This problem of continuous reduction of transistors is so difficult that even Intel, the leader of microprocessors and, for decades, the absolute reference in advanced technology, has had problems. Industry observers have indicated that Intel has encountered several obstacles on the way to next-generation models of 10 and 7 nanometers, and is now behind TSMC and Samsung.

This combination of spiral manufacturing costs, technological barriers, power density limits and diminishing returns is why GlobalFoundries has thrown the towel on new decreasing line widths. It also means that the future direction of innovation on silicon is no longer predictable.

It is the end of the beginning
Finishing putting more transistors on a single chip does not mean the end of innovation in computers or mobile devices. (To be clear, 1) the tip will move forward, but almost imperceptibly from one year to the next and 2) GlobalFoundaries will not stop, they will simply not be those who push the tip 3) Existing installations can make 14nm chips of the current generation and their expensive tools have been paid. Even the oldest plants at 28, 45 and 65 nm can make a ton of money).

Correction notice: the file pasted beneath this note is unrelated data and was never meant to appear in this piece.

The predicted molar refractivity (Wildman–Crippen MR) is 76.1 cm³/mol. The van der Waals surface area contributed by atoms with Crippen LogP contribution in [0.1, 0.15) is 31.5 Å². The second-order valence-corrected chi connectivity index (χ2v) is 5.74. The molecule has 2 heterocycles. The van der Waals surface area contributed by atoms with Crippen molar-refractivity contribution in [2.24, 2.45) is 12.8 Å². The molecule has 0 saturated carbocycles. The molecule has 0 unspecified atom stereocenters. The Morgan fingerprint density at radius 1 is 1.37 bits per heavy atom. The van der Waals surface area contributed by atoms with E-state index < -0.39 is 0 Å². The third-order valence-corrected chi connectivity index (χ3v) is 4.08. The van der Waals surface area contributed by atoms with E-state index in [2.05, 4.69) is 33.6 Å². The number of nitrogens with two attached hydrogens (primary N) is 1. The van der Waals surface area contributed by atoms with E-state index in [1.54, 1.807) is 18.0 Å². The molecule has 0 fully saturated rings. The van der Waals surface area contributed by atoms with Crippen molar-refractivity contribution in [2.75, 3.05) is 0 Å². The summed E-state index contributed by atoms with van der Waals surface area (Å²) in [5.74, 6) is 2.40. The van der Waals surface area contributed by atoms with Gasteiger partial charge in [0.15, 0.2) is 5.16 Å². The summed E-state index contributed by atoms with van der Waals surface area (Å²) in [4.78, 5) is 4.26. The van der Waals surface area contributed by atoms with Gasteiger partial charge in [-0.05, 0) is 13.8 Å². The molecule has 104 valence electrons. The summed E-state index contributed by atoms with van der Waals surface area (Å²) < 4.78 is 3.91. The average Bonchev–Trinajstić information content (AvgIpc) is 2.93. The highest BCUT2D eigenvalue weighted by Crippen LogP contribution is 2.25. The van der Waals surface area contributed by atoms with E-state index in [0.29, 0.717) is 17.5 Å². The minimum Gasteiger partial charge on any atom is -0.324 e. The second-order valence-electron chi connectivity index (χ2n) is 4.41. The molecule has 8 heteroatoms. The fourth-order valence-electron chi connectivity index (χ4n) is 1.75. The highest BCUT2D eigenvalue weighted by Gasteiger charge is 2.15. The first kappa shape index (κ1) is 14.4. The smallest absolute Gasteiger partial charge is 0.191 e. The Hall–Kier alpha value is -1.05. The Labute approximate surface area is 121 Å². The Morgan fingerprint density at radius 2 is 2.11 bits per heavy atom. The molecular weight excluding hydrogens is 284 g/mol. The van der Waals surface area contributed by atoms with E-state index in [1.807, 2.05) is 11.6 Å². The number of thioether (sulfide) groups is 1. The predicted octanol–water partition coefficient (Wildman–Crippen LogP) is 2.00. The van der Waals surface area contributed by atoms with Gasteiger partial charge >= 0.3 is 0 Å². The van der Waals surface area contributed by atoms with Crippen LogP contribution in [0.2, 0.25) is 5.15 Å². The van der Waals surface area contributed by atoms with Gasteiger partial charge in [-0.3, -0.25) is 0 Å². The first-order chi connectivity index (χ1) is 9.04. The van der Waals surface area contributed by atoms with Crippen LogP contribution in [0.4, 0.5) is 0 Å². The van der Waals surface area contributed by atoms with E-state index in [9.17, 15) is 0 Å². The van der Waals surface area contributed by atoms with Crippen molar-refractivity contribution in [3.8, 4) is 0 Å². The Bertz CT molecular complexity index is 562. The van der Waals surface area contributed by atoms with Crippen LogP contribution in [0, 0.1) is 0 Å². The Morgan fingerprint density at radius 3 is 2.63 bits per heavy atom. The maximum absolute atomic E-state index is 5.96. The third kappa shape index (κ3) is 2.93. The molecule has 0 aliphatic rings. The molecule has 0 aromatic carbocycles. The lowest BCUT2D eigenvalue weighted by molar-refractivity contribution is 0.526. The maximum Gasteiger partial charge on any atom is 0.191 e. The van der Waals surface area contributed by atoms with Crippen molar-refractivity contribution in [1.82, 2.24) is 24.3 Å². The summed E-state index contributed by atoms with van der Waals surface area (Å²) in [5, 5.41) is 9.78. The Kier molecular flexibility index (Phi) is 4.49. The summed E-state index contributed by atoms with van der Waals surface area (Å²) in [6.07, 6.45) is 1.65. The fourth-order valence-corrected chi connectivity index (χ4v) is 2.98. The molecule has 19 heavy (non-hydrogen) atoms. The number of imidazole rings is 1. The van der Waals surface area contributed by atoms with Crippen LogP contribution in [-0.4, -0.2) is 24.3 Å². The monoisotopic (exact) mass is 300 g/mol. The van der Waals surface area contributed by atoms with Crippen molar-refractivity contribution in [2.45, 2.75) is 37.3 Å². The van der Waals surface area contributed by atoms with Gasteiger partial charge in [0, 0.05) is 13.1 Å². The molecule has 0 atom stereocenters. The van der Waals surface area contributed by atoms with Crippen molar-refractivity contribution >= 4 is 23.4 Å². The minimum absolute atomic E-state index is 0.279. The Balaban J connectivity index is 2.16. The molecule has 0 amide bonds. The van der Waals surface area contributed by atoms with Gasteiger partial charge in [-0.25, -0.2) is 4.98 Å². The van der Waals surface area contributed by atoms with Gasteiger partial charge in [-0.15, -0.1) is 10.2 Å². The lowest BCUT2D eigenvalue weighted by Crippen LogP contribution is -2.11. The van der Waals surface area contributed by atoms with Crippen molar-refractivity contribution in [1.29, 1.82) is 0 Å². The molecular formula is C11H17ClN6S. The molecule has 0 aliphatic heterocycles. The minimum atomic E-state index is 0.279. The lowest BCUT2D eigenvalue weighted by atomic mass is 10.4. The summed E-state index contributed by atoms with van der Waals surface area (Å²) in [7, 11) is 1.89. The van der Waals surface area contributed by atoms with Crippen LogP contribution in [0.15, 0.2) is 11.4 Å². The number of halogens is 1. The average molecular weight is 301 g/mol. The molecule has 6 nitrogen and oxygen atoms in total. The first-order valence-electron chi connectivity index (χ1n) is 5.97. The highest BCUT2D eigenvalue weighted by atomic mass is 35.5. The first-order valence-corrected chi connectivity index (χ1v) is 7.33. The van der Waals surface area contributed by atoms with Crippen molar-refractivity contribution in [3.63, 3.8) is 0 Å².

But what this means is that we are at the end of guaranteed annual growth of computing power. The result is the end of kind of innovation we've been used to for 60 years. Instead of faster versions of what we used to see, device designers now have to be more creative with the 10 billion transistors they need to work with.

Let's remember that human brains have 100 billion neurons for at least 35,000 years. Yet we have learned to do a lot more with the same computing power. The same goes for semiconductors – we will find radically new ways to use these 10 billion transistors.